1986 - BRUCE DAMIAN OTT, Airman 1st Class, assigned duties as an administrative clerk at Beale Air Force Base, was arrested 22 January 1986 by FBI and Air Force security agents at a Davis, California, motel as he attempted to sell classified information to undercover agents posing as Soviet representatives. One of the documents cited is “The SAC Tactical Doctrine for SR-71 Crews.” At that time, Beale AFB was the home base of SR-71 “Blackbird” reconnaissance aircraft. It is reported that Ott tried to contact representatives at the Soviet Consulate in San Francisco during the month of January. His communication was intercepted and no classified information actually changed hands. Military prosecutors contended that Ott hoped to be paid up to $160,000 for his information. Following an eight-day court-martial proceeding, Ott was found guilty and on 7 August was sentenced to 25 years in prison.
New York Times 29 Jan 1986, “Airman in California Charged in New Spy Case”
New York Times 1 Feb 1986, “Details are given on Spying Charge”
2008 - JOHN REECE ROTH, 70, a retired University of Tennessee (UT) professor and expert on plasma physics, was indicted in May 2008 for illegally exporting to China sensitive, restricted, military information related to plasma technology designed to be deployed on the wings of drones. Dr. Roth was accused of passing information to the Chinese research assistant working on the contract, a doctoral candidate at UT. Roth was also accused of taking reports and related studies in his laptop to China during a lecture tour in 2006 and having one restricted report emailed to him there through a Chinese professor’s Internet connection. The indictment alleged, among other things, that Roth did not obtain permission to take the sensitive documents to China and lied to the Defense Department about his employment of a Chinese graduate student (he also employed graduate students from Iran and UK). All this activity was in violation of the Arms Export Control Act (AECA). In 2004, Roth became a subcontractor to Atmospheric Glow Technology, Inc. (AGT), a spin-off of UT to market commercial applications of UT’s plasma sciences lab that Roth had previously headed. The company had been granted a US Air Force contract. Because of the sensitive nature of the program, the parties allegedly agreed that no foreign nationals would work on the project. And in fact Roth first hired an American student to handle the export control data and the Chinese student to work on nonsensitive materials in the lab. That plan fell apart, however, when the arrangement slowed down progress, and soon the two students began sharing information. Roth was told by university officials that he was violating the law in allowing foreign nationals to work on a military defense project. Roth, on the other hand, believed that a project only became export-controlled when the research had netted an actual product; and in this case, the work was not finished. A federal jury convicted Roth on 3 September 2008 on 18 counts of conspiracy, fraud, and violating the AECA. The former director of plasma science at AGT, DANIEL SHERMAN, and AGT itself, were also indicted and both have entered into plea bargains. Sherman pleaded guilty in June 2009 and will be sentenced 28 July 2009. UT cooperated in the investigation and was listed as a victim in one of the charges against Roth. This is one of the first cases in which the government has sought to punish an individual or organization for distributing scientific know-how (rather than equipment) to foreign graduate students working on military research contracts in violation of the AECA. Roth was sentenced on 1 July 2009 to 4 years in prison for passing sensitive defense information to two foreign national research assistants, one from Iran and another from China.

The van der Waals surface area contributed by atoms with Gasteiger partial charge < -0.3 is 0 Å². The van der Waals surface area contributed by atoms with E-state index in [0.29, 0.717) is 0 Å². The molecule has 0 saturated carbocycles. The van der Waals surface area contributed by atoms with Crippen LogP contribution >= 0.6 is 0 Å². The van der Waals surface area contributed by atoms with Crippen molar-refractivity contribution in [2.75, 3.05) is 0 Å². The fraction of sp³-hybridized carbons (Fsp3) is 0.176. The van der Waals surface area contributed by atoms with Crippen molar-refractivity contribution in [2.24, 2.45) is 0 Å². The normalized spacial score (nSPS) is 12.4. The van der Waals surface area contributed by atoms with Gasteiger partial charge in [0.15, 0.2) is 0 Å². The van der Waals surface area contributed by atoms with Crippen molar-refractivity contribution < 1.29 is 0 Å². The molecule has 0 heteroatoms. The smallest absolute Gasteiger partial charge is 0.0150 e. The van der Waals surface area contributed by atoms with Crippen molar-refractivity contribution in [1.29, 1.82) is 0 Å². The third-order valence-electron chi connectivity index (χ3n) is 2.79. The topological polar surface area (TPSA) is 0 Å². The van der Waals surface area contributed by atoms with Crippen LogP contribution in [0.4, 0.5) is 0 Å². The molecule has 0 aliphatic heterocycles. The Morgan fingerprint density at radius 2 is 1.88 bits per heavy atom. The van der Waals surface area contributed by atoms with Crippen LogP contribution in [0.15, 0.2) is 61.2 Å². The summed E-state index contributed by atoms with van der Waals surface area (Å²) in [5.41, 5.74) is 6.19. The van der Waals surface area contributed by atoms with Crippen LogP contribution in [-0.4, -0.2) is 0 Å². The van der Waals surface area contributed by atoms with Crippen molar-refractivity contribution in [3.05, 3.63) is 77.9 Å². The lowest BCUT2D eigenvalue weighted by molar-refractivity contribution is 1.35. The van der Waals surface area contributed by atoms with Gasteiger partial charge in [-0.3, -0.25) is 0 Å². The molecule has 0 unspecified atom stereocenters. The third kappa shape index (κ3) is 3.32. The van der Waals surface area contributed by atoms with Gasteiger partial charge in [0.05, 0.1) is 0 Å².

cicentre.com n.d., “Roth, J. Reece”
Knoxville News Sentinel 26 Aug 2008, “Roth was Warned, Lawyers Allege”
Knoxville News Sentinel 3 Sep 2008, “Roth’s Mind-Set on Trial”
Philosophy of Science Portal (philosophyofscenceportal.blogspot.com) 4 Sep 2008, “J. Reece Roth Conviction”
Washington Post 4 Sep 2008, “Professor is Convicted of Sharing Technology”
WorldTribune.com 16 Sep 2008, “China Got Strategic Drone Tech From Grad Student in Tennessee Spy Case”
1989 - RONALD CRAIG WOLF, a former pilot in the Air Force from 1974 to 1981, was arrested 5 May 1989 in Dallas, Texas, for selling classified information to an FBI undercover officer posing as a Soviet agent. During his career in the Air Force, Wolf was trained as a Russian voice-processing specialist and flew intelligence missions on reconnaissance aircraft in the Far East. He held a Top Secret clearance. Discharged from the military in 1981 because of his unsuitability for service "due to financial irresponsibility,” he worked as an automobile salesman for a while, but was unemployed at the time of his arrest. The FBI's investigation began in March 1989, when information was obtained indicating Wolf's desire to sell sensitive information to the Soviet Union. Wolf talked with FBI undercover agent “Sergei Kitin” on a number of occasions thinking he was a representative of the Soviet Union assigned to the Soviet Embassy. During these conversations Wolf talked about his military experience and his desire to defect and provide Air Force secrets “for monetary gain and to get revenge for his treatment by the United States government.” He was directed to mail letters to a post office box in Maryland detailing the type of information he was capable of providing. Wolf passed along classified documents concerning Top Secret signals intelligence. The FBI says they are “confident there was no exchange of information (with foreign agents) in this case.” On 28 February 1990, Wolf pleaded guilty in Federal court. In return for his guilty plea, the government reduced the severity of the charges from life imprisonment to up to 10 years in prison. In June, Wolf was sentenced to 10 years without parole.
Dallas Times Herald 1 Mar 90, “Ex-Air Force Pilot Pleads Guilty to Espionage”
Washington Post 16 Jun 90, “Ex-Airman Get 10 Years”